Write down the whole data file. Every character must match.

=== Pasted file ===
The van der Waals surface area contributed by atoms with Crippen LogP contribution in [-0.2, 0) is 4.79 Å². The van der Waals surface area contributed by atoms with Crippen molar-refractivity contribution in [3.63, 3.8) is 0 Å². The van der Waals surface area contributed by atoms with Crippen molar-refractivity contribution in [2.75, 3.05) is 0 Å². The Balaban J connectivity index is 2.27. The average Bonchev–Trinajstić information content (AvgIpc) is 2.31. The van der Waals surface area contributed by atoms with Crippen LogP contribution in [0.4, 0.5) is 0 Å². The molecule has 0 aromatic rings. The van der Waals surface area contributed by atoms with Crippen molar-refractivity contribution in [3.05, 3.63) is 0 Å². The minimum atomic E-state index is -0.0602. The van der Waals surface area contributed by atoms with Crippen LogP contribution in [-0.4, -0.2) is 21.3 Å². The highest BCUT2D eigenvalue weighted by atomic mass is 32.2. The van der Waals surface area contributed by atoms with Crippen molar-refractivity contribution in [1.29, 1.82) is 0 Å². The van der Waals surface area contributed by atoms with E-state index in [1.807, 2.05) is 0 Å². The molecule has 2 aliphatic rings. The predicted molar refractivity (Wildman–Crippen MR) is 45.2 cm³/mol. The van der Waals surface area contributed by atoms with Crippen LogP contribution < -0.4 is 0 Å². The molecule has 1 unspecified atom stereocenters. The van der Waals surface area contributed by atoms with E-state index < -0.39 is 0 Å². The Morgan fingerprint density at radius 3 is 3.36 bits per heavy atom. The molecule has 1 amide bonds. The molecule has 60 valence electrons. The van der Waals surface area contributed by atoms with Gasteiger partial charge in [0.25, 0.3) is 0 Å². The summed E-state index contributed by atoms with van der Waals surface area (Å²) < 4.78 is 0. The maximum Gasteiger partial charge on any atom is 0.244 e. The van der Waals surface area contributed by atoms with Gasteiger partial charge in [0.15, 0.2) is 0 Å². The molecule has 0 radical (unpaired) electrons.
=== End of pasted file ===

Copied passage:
The van der Waals surface area contributed by atoms with Crippen LogP contribution in [-0.2, 0) is 4.79 Å². The van der Waals surface area contributed by atoms with Crippen molar-refractivity contribution in [3.63, 3.8) is 0 Å². The van der Waals surface area contributed by atoms with Crippen molar-refractivity contribution in [2.75, 3.05) is 0 Å². The Balaban J connectivity index is 2.27. The average Bonchev–Trinajstić information content (AvgIpc) is 2.31. The van der Waals surface area contributed by atoms with Crippen LogP contribution in [0.4, 0.5) is 0 Å². The molecule has 0 aromatic rings. The van der Waals surface area contributed by atoms with Crippen molar-refractivity contribution in [3.05, 3.63) is 0 Å². The minimum atomic E-state index is -0.0602. The van der Waals surface area contributed by atoms with Crippen LogP contribution in [-0.4, -0.2) is 21.3 Å². The highest BCUT2D eigenvalue weighted by atomic mass is 32.2. The van der Waals surface area contributed by atoms with Crippen molar-refractivity contribution in [1.29, 1.82) is 0 Å². The van der Waals surface area contributed by atoms with E-state index in [1.807, 2.05) is 0 Å². The molecule has 2 aliphatic rings. The predicted molar refractivity (Wildman–Crippen MR) is 45.2 cm³/mol. The van der Waals surface area contributed by atoms with Crippen LogP contribution < -0.4 is 0 Å². The molecule has 1 unspecified atom stereocenters. The van der Waals surface area contributed by atoms with E-state index < -0.39 is 0 Å². The Morgan fingerprint density at radius 3 is 3.36 bits per heavy atom. The molecule has 1 amide bonds. The molecule has 60 valence electrons. The van der Waals surface area contributed by atoms with Gasteiger partial charge in [0.25, 0.3) is 0 Å². The summed E-state index contributed by atoms with van der Waals surface area (Å²) < 4.78 is 0. The maximum Gasteiger partial charge on any atom is 0.244 e. The van der Waals surface area contributed by atoms with Gasteiger partial charge in [0.15, 0.2) is 0 Å². The molecule has 0 radical (unpaired) electrons.